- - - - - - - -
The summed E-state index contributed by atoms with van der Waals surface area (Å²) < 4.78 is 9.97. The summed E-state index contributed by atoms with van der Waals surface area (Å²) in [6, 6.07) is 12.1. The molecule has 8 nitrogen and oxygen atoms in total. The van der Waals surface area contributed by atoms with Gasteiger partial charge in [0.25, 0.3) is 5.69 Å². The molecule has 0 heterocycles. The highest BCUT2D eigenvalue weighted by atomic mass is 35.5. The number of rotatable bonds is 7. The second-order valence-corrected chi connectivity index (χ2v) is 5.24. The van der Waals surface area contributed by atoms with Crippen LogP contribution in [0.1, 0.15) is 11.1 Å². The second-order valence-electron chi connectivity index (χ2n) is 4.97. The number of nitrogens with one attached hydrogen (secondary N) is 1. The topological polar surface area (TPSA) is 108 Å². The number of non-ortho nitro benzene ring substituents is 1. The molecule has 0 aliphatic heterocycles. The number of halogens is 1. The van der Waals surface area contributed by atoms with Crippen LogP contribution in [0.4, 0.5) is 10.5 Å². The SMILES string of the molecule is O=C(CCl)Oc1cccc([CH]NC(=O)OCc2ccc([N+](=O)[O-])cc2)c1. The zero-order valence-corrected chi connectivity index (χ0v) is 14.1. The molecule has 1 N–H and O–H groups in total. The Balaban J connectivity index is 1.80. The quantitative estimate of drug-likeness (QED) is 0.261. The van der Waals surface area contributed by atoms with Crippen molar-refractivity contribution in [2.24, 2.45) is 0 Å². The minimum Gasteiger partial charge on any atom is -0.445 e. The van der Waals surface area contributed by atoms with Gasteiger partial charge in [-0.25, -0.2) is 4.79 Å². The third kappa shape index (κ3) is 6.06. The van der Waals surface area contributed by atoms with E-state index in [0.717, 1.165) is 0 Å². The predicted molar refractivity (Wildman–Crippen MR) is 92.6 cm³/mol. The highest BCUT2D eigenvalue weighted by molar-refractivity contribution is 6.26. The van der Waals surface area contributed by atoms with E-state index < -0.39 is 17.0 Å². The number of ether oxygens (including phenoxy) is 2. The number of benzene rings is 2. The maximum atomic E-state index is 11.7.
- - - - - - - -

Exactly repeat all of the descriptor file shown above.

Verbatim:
The summed E-state index contributed by atoms with van der Waals surface area (Å²) < 4.78 is 9.97. The summed E-state index contributed by atoms with van der Waals surface area (Å²) in [6, 6.07) is 12.1. The molecule has 8 nitrogen and oxygen atoms in total. The van der Waals surface area contributed by atoms with Gasteiger partial charge in [0.25, 0.3) is 5.69 Å². The molecule has 0 heterocycles. The highest BCUT2D eigenvalue weighted by atomic mass is 35.5. The number of rotatable bonds is 7. The second-order valence-corrected chi connectivity index (χ2v) is 5.24. The van der Waals surface area contributed by atoms with Crippen LogP contribution in [0.1, 0.15) is 11.1 Å². The second-order valence-electron chi connectivity index (χ2n) is 4.97. The number of nitrogens with one attached hydrogen (secondary N) is 1. The topological polar surface area (TPSA) is 108 Å². The number of non-ortho nitro benzene ring substituents is 1. The molecule has 0 aliphatic heterocycles. The number of halogens is 1. The van der Waals surface area contributed by atoms with Crippen LogP contribution in [0.4, 0.5) is 10.5 Å². The SMILES string of the molecule is O=C(CCl)Oc1cccc([CH]NC(=O)OCc2ccc([N+](=O)[O-])cc2)c1. The zero-order valence-corrected chi connectivity index (χ0v) is 14.1. The molecule has 1 N–H and O–H groups in total. The Balaban J connectivity index is 1.80. The quantitative estimate of drug-likeness (QED) is 0.261. The van der Waals surface area contributed by atoms with Crippen molar-refractivity contribution in [2.24, 2.45) is 0 Å². The minimum Gasteiger partial charge on any atom is -0.445 e. The van der Waals surface area contributed by atoms with Gasteiger partial charge in [-0.25, -0.2) is 4.79 Å². The third kappa shape index (κ3) is 6.06. The van der Waals surface area contributed by atoms with E-state index in [0.717, 1.165) is 0 Å². The predicted molar refractivity (Wildman–Crippen MR) is 92.6 cm³/mol. The highest BCUT2D eigenvalue weighted by molar-refractivity contribution is 6.26. The van der Waals surface area contributed by atoms with E-state index < -0.39 is 17.0 Å². The number of ether oxygens (including phenoxy) is 2. The number of benzene rings is 2. The maximum atomic E-state index is 11.7.